My poetic effort has made quite an “impact” – The C.O. wants a copy & one of the men took the trouble to copy it out & send it home.

To The Slackers

August Bank Holiday 1915

In The Trenches

Five score men with shovel & pick,

We’re diggin’ for all we’re worth;

An’ its no soft job for the night is thick,

An’ it’s clammy clay-clogged earth.

We started at half-past nine last night,

We’ve got to dig till two –

This is our way on Bank Holiday,

Is it the way with you?

All through the night we’re here to dig.

With a ten minute rest each hour:

We cannot shirk, we’ve got to work,

Though the pouring pelting shower.

While the bits of lead whine over head

Every minute or two—

This is our way on Bank Holiday

Is it the way with you?

At two o’clock we’re back again

To a rain sopped  * “chatty” bed;

With a couple of sandbags round our feet,

And a haversack under our head.

Above us, a beam & a few old sacks,

An’ the rain-drops dripping through-

This is our way on Bank Holiday

Is it the way with you?

The ration of rum’s too small to taste,

Our bread’s been packed with the coke;

We’re not allowed to build a fire,

For fear they’d see the smoke.

We’re cold & wet, but cheerful yet,

We’re a damp but careless crew

This is our way on Bank Holiday

Is it the way with you?

There’s a rifle to clean, An’ we’ve got no rag,

The gauze on the pull-thro’s worn

There’s a wash to get, an’ clothes to patch

There’s most of our trousers torn.

An’ the day seems long, ay, terribly long, With nothin’ else to do-

This is our way on Bank Holiday,

Is it the same with you?

A whistle, a whir, a deafenin’ crash,

The crack of a shell split tree,

A cry, a shout, the stretcher’s out – “Is it Blighty or R.I.P.?

Shrapnel, they send them now and then

In the hope of catching a few-

This is our way on Bank Holiday,

Is it the same with you?

At half past nine we’re off again

To dig in the same old ditch

At half past nine on come the rain

And the night’s as dark as pitch.

And so we end as we began, Diggin’ from ten till two-

This is our way on Bank Holiday,

Is it the same with you?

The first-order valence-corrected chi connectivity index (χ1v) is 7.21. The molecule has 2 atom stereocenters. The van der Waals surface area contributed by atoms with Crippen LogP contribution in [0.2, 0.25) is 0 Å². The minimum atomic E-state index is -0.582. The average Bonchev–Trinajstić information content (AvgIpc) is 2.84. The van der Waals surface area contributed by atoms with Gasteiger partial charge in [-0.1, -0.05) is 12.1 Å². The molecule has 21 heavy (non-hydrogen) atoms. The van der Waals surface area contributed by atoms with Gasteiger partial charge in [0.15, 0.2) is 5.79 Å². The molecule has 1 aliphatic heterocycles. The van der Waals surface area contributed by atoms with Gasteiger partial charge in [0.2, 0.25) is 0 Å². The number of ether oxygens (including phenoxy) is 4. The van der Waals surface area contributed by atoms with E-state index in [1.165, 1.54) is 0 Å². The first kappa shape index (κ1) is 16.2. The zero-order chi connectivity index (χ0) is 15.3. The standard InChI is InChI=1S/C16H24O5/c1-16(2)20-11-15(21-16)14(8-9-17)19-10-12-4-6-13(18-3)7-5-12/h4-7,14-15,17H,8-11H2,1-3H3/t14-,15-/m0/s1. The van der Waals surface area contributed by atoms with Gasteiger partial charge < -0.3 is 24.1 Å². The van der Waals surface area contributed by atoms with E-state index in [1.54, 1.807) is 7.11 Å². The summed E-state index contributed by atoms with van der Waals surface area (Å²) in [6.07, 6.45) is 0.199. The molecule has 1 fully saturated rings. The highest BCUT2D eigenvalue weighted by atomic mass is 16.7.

*Note- a “chat” is Mr Atkins’ word for the unauthorised inhabitant of his clothing, sometimes found on service

13 August 1915


Many thanks for another letter & all the news that it contains, I only wish I could watch you a tricyclette, doubtless it is a truly dignified spectacle compared with the vacillatory progress of Miss Latter.  I wrote to Dad yesterday & gave him a lengthy account of all that we are doing & have done lately, mostly I think a repetition of what I have told you in my last letter or two.  We are still in the same place & have not as yet been shelled out, though we should not be a bit surprised if an unexpected visit dropped in one day.  The Huns still hammer away for all they are worth at the Cloth Hall, & the Cathedral, it is an awful shame that they cannot leave it alone.  Yesterday they put twenty four gigantic shells into it, not to mention several of the smaller variety, & a few shrapnel.  The big’uns simply shook everything, houses rocked all through the town, & one could see the ground heaving.  They were some new kind of armour-piercing affair & went about ten feet into the ground before bursting – when they did it was of course like a young mine going off, or rather up.  We were nearly half a mile away, & had enormous bricks simply hurtling through the air.  As far as billets are concerned we are as comfortable here as anywhere we have yet been.  A cold tub in the morning, a large dining room, a large bath room with plenty of large wooden tubs – a colonnade when its wet, nice iron bedsteads & in fact, everything the heart of man can desire, even port glasses (loot) & the other evening a bottle of port sent from home.    You know I told you one of our men had got the D.C.M.  the G.O.C. in C – old Stuart-Wortley turned up to pin the ribbon on his breast – a most impressive ceremony was arranged – all correct until the actual pinning on time came then the G.O.C. discovered that he’d left it behind! Oh dear, Oh dear!

12 August 1915

(To H.G.G.) Ypres

The fact that you are not at home will gradually get tricklets of news second hand does not prevent my writing to you direct.  I wrote home yesterday & will write home again tomorrow telling them everything.